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To put Google in a context that is more directly applicable to this decision, let's rearrange the facts with respect to Google slightly, in order to be sure that we are comparing apples to apples. It will help focus our thinking.
Let's assume that you as a webmaster hold the copyright to your website, and that includes html files, dynamic files, and images. Then one day someone named Google, Inc. comes along and asks for permission to put your entire site on www.google.com, because they are featuring certain cool sites in the category that you specialize in. They want to copy everything, and feed it right from Google. They don't want to merely link to you.
You sign a contract with Google and give them permission to do this. So far, so good. You are getting so much fame and fortune out of this that you don't even mind the fact that Google wrote exclusivity into the contract, so you are happy to take your own site offline and run off to start a different site.
Then Google starts taking the individual pieces of your site out of context, and makes them available as isolated entities through their search engine. They don't ask for your permission to use your material in this new context. Your discrete files and discrete images are now offered by Google through their search results.
It would seem that the Court decision would disallow Google the privilege of doing this.
Now here's the real situation: Google never even asked you for permission to take your whole site, but instead moved directly to the new context. Google will argue that you have an opt out available through the robots.txt and the META tag. But I think the Court might hold that in the case of a copyrighted website, the opt-out is insufficient, and an opt-in is required. In other words, the robots.txt works backwards, and the lack of a robots.txt exclusion in your root directory is not the same thing as you granting Google the right to copy by signing a contract with them.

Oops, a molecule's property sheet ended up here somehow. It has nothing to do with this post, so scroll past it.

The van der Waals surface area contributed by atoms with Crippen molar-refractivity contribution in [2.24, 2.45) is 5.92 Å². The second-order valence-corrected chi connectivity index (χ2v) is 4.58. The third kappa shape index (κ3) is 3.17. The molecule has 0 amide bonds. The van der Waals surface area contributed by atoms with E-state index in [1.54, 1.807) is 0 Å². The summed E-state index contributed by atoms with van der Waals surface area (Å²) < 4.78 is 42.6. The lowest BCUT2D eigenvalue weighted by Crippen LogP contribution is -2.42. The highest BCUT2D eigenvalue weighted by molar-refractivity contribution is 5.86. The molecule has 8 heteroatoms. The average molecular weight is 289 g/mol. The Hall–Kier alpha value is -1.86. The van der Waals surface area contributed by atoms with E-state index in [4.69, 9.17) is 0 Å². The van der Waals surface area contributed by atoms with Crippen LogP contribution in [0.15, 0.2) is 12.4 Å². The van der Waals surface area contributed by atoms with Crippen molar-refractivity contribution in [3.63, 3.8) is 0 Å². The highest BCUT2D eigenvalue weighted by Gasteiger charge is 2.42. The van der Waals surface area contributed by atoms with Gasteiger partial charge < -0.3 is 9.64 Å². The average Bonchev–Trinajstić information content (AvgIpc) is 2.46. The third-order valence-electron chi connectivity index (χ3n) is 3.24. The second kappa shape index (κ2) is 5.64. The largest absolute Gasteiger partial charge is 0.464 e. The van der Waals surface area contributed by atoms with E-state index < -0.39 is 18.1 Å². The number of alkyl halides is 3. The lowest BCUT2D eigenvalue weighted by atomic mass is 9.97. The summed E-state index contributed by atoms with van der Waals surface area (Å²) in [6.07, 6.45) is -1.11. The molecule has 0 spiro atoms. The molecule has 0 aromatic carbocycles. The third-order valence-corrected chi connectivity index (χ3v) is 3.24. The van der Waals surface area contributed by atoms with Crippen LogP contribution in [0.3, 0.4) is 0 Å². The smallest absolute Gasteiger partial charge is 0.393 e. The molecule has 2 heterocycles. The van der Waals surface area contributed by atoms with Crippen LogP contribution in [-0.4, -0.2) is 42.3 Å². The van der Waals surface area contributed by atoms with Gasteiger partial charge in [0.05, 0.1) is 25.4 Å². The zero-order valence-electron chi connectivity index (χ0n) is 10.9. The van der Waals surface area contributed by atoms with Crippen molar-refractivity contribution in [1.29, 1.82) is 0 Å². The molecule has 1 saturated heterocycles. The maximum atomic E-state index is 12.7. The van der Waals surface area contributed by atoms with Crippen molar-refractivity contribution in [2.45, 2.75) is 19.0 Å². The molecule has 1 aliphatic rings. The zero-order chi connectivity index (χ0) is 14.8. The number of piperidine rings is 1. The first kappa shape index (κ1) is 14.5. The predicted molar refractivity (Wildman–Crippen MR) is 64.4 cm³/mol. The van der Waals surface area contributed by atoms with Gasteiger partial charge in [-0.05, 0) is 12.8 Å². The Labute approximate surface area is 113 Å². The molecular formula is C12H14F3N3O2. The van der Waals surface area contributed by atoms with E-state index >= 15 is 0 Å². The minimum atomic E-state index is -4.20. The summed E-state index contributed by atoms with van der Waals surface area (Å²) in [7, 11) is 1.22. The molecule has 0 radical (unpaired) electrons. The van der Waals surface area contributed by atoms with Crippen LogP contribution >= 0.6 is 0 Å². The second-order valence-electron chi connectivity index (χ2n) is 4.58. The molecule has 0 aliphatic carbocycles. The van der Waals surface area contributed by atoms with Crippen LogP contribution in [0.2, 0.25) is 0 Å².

The manner in which the cache copy is used by Google is a further disruption of your rights, because it fragments your work as a website author and violates your copyright.
So yes, I think Google is walking on thin ice with their cache. I suspect the Court would allow grabbing the files for indexing purposes, but not making a separate, complete cache copy available on their site. It might be different if a nonprofit was doing it, as the "fair use" provisions do allow some slack on the grounds of a) the amount of material copied, and b) whether it is for purposes of profit. For example, libraries are given a fair amount of slack, which is why you can find copying machines in libraries.
Google loses on both counts. Their database is massive, and they are trying to make a profit.
>So, do you see this as a potential
>blow to google's cache?
The court case was a very specific copyright ruling. I don't think we can draw broad conclusions about other infringement cases.
I do agree that this is the first major victory for free lance authors in ages. When you consider that recent history has shown that copyright law generally belongs to the corporate elite (see: DMCA/RIAA), I don't think we will see any major changes at Google.
However, now that there is an IPO trial balloon out, that presents a new standard for Google. When investors start to look at the potential for liability, Google may be forced to do something else. That leaves them in a catch 22 : Google would wither away without the cache. So if they are going to take action on it, they will wait until after the IPO comes out. They are in for a reality check if they don't think investors will take them to task over the liability.